Environmental disaster will be our global reckoning if “we continue on our current path” regarding response to climate change, says a leading Canadian fisheries research scientist.
Kim Hyatt said fish are already being forced to adapt to the current impact of climate change and how it affects water flows and temperatures, and if left unchecked that adaptation will continue at an evolutionary rate unprecedented in history with potentially dire consequences.
“Scientists are already saying we are looking at a temperature increase of 1.5 degrees Celsius at a minimum, and the likelihood is that if we continue with the business as usual schedule we are at now globally, it will be something in the two to four degree increase,” Hyatt said.
“That may not sound like a whole lot, but of you warm up the ocean by two to four degrees, it will take centuries for that flywheel to spin down as the impacts play out. For fish, it will influence their productivity and distort their abundance.”
Hyatt’s expressed his thoughts on global warming as one of the speakers at the two-day 2018 Environmental Flow Needs Conference on water management science, policy and structure held this week at the Coast Capri Hotel in Kelowna.
Experts from agriculture and environmental management community along with First Nation representatives attended the conference, which featured speakers from across Canada and the U.S.
Hyatt said sustaining river, lake and creek flows are not the only issue presented by climate change.
“It’s not just good enough to have those water flows. Quality of flow also matters as much as quantity. The (temperature) regimes in streams and rivers in B.C. will dictate along with the amount of water what fish will be able to live in,” he said.
He cited the example of 2015, when the salmon run mortality en route to the Columbian River system was 97 per cent, attributed to a 1.5 degree water temperature increase recorded the latter week of June and first 10 days of July.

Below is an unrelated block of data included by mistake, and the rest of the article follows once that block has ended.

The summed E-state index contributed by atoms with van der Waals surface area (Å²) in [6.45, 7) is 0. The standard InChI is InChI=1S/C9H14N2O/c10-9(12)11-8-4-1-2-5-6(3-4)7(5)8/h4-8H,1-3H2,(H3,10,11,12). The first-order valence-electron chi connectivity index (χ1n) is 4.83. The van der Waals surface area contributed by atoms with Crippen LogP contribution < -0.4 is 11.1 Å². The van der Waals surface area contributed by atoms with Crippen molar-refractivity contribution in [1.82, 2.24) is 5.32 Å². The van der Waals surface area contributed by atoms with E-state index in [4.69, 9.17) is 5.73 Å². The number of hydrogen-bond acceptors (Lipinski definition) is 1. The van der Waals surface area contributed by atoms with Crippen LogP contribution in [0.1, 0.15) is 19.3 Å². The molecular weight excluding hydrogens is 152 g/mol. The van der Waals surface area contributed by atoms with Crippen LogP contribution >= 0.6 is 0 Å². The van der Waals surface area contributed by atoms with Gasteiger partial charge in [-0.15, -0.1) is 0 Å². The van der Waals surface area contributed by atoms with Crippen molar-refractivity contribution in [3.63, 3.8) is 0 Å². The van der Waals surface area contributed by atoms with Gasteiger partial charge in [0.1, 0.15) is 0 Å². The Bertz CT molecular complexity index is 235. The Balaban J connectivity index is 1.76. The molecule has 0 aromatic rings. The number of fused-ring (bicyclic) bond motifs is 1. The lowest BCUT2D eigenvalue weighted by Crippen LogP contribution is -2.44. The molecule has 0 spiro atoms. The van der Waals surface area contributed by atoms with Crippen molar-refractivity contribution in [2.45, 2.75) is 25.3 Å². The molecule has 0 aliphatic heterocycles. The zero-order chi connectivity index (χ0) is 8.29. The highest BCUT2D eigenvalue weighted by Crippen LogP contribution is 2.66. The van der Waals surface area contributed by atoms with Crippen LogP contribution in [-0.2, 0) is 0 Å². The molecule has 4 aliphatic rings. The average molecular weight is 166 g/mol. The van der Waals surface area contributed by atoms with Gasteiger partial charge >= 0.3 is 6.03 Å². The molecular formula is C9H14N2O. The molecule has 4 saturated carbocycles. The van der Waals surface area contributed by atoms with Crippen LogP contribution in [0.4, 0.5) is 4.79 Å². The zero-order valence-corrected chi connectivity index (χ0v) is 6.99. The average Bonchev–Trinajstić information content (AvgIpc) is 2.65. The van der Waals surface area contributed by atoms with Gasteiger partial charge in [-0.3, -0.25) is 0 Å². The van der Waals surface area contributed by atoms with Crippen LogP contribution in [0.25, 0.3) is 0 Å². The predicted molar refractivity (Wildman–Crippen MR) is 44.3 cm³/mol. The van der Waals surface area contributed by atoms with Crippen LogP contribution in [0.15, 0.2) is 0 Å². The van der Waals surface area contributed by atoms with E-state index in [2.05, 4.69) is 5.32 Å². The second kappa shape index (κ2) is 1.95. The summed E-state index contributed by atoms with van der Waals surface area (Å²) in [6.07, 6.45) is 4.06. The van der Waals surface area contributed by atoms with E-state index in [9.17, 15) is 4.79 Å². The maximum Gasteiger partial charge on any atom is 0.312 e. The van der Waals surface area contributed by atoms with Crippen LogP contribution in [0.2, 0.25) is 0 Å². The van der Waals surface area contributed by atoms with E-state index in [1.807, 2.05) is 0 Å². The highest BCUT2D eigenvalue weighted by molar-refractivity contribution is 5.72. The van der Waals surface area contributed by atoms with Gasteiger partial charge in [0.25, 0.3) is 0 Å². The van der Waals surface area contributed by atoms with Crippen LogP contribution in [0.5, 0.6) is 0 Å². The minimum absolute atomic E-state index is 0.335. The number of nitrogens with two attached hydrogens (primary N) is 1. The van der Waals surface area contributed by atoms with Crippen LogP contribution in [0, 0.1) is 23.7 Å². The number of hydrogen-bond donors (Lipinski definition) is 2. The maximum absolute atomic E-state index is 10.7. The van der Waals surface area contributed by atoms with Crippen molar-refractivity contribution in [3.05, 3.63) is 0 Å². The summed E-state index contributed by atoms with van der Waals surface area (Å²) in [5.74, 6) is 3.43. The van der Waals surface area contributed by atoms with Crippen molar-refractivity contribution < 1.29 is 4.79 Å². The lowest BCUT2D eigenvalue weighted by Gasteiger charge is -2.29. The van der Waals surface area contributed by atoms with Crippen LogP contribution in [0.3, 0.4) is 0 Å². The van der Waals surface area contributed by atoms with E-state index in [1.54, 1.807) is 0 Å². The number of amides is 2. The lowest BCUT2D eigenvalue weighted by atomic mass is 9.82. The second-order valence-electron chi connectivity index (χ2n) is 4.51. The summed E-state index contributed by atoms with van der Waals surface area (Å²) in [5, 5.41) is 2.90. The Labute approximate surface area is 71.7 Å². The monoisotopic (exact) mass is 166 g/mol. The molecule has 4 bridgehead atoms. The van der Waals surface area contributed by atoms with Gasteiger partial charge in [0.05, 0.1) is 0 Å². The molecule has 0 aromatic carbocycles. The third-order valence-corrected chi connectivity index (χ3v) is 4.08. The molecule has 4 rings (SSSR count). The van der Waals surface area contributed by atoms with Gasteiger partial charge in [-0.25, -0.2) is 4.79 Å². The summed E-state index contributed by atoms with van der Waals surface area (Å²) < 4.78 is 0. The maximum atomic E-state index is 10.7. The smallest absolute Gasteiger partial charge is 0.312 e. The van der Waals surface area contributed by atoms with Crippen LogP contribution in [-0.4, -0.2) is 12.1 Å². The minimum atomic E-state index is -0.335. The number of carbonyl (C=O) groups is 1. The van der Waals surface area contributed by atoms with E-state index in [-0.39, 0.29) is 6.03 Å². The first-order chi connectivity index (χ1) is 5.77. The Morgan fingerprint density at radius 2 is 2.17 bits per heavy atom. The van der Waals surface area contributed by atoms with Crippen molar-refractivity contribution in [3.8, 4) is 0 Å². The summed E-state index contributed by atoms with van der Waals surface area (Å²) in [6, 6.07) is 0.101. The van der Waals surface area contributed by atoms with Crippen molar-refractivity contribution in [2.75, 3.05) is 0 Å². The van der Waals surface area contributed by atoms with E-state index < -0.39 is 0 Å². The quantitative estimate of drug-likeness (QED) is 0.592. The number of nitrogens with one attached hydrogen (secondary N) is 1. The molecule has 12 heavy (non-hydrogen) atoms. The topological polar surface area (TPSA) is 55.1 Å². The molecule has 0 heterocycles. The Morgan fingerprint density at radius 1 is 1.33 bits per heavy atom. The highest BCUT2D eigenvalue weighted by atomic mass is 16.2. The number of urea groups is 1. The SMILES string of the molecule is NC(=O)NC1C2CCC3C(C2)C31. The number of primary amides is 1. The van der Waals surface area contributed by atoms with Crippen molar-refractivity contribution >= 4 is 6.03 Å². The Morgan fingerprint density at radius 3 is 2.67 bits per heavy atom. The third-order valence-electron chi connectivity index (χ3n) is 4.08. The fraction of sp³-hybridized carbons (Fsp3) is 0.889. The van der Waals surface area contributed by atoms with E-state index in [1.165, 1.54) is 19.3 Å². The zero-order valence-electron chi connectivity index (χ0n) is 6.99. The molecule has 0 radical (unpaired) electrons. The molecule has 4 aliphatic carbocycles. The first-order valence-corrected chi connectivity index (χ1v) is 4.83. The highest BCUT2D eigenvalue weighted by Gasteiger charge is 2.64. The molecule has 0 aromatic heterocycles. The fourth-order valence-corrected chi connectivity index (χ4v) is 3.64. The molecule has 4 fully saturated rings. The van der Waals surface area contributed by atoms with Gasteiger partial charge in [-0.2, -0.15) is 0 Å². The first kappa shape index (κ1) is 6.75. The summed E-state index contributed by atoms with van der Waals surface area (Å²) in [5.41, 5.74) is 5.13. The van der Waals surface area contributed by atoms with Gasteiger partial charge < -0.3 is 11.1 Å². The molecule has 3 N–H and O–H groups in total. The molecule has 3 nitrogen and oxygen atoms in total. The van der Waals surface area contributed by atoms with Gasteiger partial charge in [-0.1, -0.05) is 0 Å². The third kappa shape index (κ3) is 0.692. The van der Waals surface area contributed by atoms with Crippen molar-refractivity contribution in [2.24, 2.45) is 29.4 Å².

“By 2070 that could the new norm so the challenges we face in how to intervene and sustain that salmon run will be extraordinary…we need to think outside the box and bring other people of expertise into this discussion who are clearly not present right now in this room.”
Hyatt noted the collaborative efforts involving the Okanagan Nation Alliance and environmental agencies and groups to revive the sockeye salmon run in the Okanagan River, much of which is generated from the Columbia River basin.
‘The end point we often forget is one of human systems, the infrastructure we have built to manage and exploit water resources and extract benefits from them has to change. From ocean fishing fleet to water use regulations, we have to look at ways to identify solutions to these problems and those solutions will be challenging.”
Grand Chief Stewart Phillip, past chief of the Penticton Indian Band and past chair of the Okanagan Nation Alliance, also spoke at the conference about facing the difficult decisions climate change will force us to confront.
Phillip said already Okanagan Valley residents are starting to look at spring in the Okanagan in terms of how bad the flooding will be, or at summer for how bad the forest fire situation will be.
While he voiced how impressed he was with the knowledge and expertise gathered for the conference, he said the time to accumulate data research can lead to the paralysis by analysis approach, which sometimes puts off confronting difficult issues facing future management of our environment resources.
“There are some controversial decisions that we face and as has been the case with our people for centuries, we need to collaborate and discuss those issues and reach consensus on how to go forward. What I have found is that when you are taking flak on all sides on a given issue, it usually means you are right over the target of what needs to be addressed,” Phillip said.
Dawn Machin, a biologist with ONA, said collaboration remains a key to combatting the influence of climate change on our fisheries.
“I would not say collaboration is solely responsible, but it has contributed to the sockeye revival in the Okanagan River that saw less than 2,000 fish spawning in the mid-1990s to where we see above 200,000 today. How we got there took commitment and a willingness with Department of Fisheries, the province and the utility district in the U.S. to work with us.
“Our commitment is we live here as we have for generations and we are tied to the water and its resources. We can’t be Okanagan people if we have to leave…that is why we push and fight to preserve our fish and our water.
“We can all work together and we get further when we do all work together. It takes a willingness for everyone to play a part, to listen and keep an open mind and open heart. We have to stay connected to our land…to be responsible and honour and protect these resources.”